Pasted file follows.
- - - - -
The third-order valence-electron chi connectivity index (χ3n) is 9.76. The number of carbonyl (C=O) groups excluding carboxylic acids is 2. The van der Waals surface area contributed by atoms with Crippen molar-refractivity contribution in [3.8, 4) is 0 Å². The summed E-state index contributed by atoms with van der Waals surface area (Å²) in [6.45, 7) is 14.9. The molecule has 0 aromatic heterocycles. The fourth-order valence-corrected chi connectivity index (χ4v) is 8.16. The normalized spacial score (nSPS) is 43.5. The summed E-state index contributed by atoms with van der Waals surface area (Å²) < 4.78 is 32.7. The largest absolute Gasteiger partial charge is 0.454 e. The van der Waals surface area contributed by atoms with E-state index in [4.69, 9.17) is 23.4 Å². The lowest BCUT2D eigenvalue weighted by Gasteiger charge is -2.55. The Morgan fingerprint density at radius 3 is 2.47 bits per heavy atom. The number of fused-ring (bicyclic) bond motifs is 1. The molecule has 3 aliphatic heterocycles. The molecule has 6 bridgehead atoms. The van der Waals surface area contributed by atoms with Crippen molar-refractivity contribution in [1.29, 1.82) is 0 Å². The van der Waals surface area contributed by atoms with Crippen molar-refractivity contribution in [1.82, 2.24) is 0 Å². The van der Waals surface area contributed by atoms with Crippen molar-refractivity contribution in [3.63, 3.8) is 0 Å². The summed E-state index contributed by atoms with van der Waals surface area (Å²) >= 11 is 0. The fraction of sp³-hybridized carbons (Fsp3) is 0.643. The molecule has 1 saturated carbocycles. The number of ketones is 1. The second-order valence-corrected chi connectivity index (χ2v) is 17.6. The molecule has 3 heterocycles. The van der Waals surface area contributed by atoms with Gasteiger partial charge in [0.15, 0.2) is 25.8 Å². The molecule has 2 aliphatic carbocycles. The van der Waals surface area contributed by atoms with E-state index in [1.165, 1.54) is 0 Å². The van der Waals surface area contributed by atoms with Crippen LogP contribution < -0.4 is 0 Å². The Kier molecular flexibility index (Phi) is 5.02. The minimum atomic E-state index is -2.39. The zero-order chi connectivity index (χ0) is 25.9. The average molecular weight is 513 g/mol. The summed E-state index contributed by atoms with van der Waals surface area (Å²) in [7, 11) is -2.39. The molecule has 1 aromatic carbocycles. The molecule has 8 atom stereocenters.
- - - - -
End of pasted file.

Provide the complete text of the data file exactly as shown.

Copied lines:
The third-order valence-electron chi connectivity index (χ3n) is 9.76. The number of carbonyl (C=O) groups excluding carboxylic acids is 2. The van der Waals surface area contributed by atoms with Crippen molar-refractivity contribution in [3.8, 4) is 0 Å². The summed E-state index contributed by atoms with van der Waals surface area (Å²) in [6.45, 7) is 14.9. The molecule has 0 aromatic heterocycles. The fourth-order valence-corrected chi connectivity index (χ4v) is 8.16. The normalized spacial score (nSPS) is 43.5. The summed E-state index contributed by atoms with van der Waals surface area (Å²) < 4.78 is 32.7. The largest absolute Gasteiger partial charge is 0.454 e. The van der Waals surface area contributed by atoms with E-state index in [4.69, 9.17) is 23.4 Å². The lowest BCUT2D eigenvalue weighted by Gasteiger charge is -2.55. The Morgan fingerprint density at radius 3 is 2.47 bits per heavy atom. The number of fused-ring (bicyclic) bond motifs is 1. The molecule has 3 aliphatic heterocycles. The molecule has 6 bridgehead atoms. The van der Waals surface area contributed by atoms with Crippen molar-refractivity contribution in [1.29, 1.82) is 0 Å². The van der Waals surface area contributed by atoms with Crippen molar-refractivity contribution in [1.82, 2.24) is 0 Å². The van der Waals surface area contributed by atoms with Crippen molar-refractivity contribution in [3.63, 3.8) is 0 Å². The summed E-state index contributed by atoms with van der Waals surface area (Å²) >= 11 is 0. The fraction of sp³-hybridized carbons (Fsp3) is 0.643. The molecule has 1 saturated carbocycles. The number of ketones is 1. The second-order valence-corrected chi connectivity index (χ2v) is 17.6. The molecule has 3 heterocycles. The van der Waals surface area contributed by atoms with Gasteiger partial charge in [0.15, 0.2) is 25.8 Å². The molecule has 2 aliphatic carbocycles. The van der Waals surface area contributed by atoms with E-state index in [1.165, 1.54) is 0 Å². The van der Waals surface area contributed by atoms with Crippen LogP contribution < -0.4 is 0 Å². The Kier molecular flexibility index (Phi) is 5.02. The minimum atomic E-state index is -2.39. The zero-order chi connectivity index (χ0) is 25.9. The average molecular weight is 513 g/mol. The summed E-state index contributed by atoms with van der Waals surface area (Å²) in [7, 11) is -2.39. The molecule has 1 aromatic carbocycles. The molecule has 8 atom stereocenters.